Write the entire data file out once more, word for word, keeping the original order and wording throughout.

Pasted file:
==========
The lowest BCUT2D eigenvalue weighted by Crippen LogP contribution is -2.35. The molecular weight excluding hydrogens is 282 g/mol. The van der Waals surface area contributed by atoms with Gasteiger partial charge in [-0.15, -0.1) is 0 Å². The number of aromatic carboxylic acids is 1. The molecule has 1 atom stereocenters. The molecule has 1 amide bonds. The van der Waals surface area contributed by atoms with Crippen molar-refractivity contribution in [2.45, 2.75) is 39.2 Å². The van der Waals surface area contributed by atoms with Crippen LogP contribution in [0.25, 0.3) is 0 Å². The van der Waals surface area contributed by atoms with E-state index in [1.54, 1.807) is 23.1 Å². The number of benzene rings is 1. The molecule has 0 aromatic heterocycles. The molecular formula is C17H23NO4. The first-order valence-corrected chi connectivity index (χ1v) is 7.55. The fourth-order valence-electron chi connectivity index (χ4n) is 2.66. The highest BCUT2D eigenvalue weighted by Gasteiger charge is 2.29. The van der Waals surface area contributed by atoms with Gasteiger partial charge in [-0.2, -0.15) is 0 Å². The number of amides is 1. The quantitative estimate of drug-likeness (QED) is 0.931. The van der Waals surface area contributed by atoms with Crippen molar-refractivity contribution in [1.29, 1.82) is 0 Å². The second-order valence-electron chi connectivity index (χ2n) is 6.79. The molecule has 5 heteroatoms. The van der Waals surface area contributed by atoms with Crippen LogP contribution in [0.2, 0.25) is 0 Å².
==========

The lowest BCUT2D eigenvalue weighted by Crippen LogP contribution is -2.35. The molecular weight excluding hydrogens is 282 g/mol. The van der Waals surface area contributed by atoms with Gasteiger partial charge in [-0.15, -0.1) is 0 Å². The number of aromatic carboxylic acids is 1. The molecule has 1 atom stereocenters. The molecule has 1 amide bonds. The van der Waals surface area contributed by atoms with Crippen molar-refractivity contribution in [2.45, 2.75) is 39.2 Å². The van der Waals surface area contributed by atoms with Crippen LogP contribution in [0.25, 0.3) is 0 Å². The van der Waals surface area contributed by atoms with E-state index in [1.54, 1.807) is 23.1 Å². The number of benzene rings is 1. The molecule has 0 aromatic heterocycles. The molecular formula is C17H23NO4. The first-order valence-corrected chi connectivity index (χ1v) is 7.55. The fourth-order valence-electron chi connectivity index (χ4n) is 2.66. The highest BCUT2D eigenvalue weighted by Gasteiger charge is 2.29. The van der Waals surface area contributed by atoms with Gasteiger partial charge in [-0.2, -0.15) is 0 Å². The number of amides is 1. The quantitative estimate of drug-likeness (QED) is 0.931. The van der Waals surface area contributed by atoms with Crippen molar-refractivity contribution in [1.29, 1.82) is 0 Å². The second-order valence-electron chi connectivity index (χ2n) is 6.79. The molecule has 5 heteroatoms. The van der Waals surface area contributed by atoms with Crippen LogP contribution in [0.2, 0.25) is 0 Å².